The Sum of Endurance – {The Close of Day}



There is something that appears, on first glance, ill-fitting about seeing ‘rejoice’ and ‘suffering’ in the same sentence.  They do not really seem to be words that ease well into each other, complement each other or even seem to deserve shared sentence space.  It’s all in all, on the face of it, an entirely uneasy concept.

Paul finished off at the end of Romans talking about how we are justified through our faith in Jesus.  This chapter begins with what could be seen as the aftermath of that faith in this world.


Yet we who lead first-world lives in affluent countries, with modern conveniences, good healthcare, education, freedom of speech and access to many of life’s luxuries do not sit comfortably with the notion of suffering because our societies, communities, governments, media outlets are all telling us that our lives should be anything but marked with suffering.  Our culture encourages to find our help in any number of modern conveniences, establishments, institutions, and so reduce any kind of suffering we might endure.

If we suffer financially, there are endless banks and loan companies willing to provide short-term, expensive solutions to our problem.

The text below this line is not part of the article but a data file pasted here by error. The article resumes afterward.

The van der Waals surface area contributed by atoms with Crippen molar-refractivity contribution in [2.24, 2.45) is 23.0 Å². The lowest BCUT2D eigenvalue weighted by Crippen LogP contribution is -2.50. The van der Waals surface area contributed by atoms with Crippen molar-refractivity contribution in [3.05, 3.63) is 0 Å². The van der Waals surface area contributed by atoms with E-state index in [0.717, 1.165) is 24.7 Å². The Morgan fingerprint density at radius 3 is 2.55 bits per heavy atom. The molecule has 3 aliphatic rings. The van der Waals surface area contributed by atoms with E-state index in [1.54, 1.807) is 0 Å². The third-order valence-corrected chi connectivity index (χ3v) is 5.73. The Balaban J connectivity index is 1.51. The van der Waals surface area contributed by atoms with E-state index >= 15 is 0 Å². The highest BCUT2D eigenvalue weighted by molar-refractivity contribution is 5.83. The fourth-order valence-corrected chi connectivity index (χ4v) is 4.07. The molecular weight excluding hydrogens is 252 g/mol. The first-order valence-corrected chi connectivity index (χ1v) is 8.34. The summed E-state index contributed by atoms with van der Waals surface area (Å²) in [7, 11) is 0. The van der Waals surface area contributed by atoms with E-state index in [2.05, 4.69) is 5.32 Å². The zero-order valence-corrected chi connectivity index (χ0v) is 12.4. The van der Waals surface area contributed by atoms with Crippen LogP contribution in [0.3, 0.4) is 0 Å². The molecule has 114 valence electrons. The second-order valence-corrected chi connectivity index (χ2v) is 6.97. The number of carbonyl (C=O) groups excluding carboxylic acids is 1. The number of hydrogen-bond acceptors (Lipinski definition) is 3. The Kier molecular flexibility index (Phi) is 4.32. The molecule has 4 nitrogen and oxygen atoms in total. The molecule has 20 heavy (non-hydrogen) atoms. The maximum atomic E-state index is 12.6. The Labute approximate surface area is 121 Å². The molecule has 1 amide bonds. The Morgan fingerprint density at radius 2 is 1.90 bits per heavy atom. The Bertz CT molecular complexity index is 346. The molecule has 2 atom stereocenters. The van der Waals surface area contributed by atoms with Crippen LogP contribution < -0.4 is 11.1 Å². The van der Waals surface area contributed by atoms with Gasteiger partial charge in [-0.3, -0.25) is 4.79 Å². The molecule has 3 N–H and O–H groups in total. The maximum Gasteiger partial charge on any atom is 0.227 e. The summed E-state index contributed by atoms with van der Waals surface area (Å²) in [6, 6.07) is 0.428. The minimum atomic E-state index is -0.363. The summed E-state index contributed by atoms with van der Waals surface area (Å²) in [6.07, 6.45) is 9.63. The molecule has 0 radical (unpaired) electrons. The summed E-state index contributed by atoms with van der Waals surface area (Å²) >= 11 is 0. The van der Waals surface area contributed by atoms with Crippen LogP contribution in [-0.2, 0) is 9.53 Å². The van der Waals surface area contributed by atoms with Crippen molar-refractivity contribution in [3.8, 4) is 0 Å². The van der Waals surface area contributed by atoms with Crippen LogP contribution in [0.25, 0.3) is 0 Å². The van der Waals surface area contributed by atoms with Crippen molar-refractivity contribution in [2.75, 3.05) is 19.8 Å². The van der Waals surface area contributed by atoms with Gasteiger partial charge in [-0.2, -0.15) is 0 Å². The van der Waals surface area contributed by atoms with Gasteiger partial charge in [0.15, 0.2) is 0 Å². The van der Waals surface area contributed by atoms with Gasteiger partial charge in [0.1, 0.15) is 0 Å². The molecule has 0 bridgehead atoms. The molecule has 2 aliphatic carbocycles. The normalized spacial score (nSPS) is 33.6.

If we suffer with our health, there are multiple free and paid for institutions to meet our medical needs.

We can change the way we look, the way we feel, the place we live, the office we work in – we have abundant opportunities at our fingertips.

But what can be our blessing can also be our disaster.  As we fight the waves of an entitlement culture chanting to us that we should, could, can, will, must have anything we want, need, desire in order to avoid suffering, if we’re not careful when we can’t change our circumstances we look pitifully inward and fail to see God’s richest blessing within it.

In these verses, Paul encourages us to remember that suffering is not the end.  In fact, it is just the beginning. [Read more…]

Not in Vain {how to value your isolation}




There are times when being alone is the sweetest thing in the world. It can mean reading time, an early night, a relaxing bath, a chat on the phone with a friend… or it can mean being productive, getting that one thing done, focussing on a task or challenge.  There are times when we will all embrace our alone time.

There are even times when we can crave it.

But not every instance of being alone is craved or desired. It’s not fruitful or productive.  It’s not even relaxing or enjoyable.

Instead, it’s just one more sign that things are not really as you would like them to be. It’s a different kind of alone. And you didn’t want it or ask for it. In fact, you actually know a lot of people, sometimes you’re surrounded by them. At church or work. Or at school gates or supermarkets. You might even be married, or have children, or even both.

But sometimes no matter how many people we can count with and around us, we are still entirely isolated.


Seasons of Fullness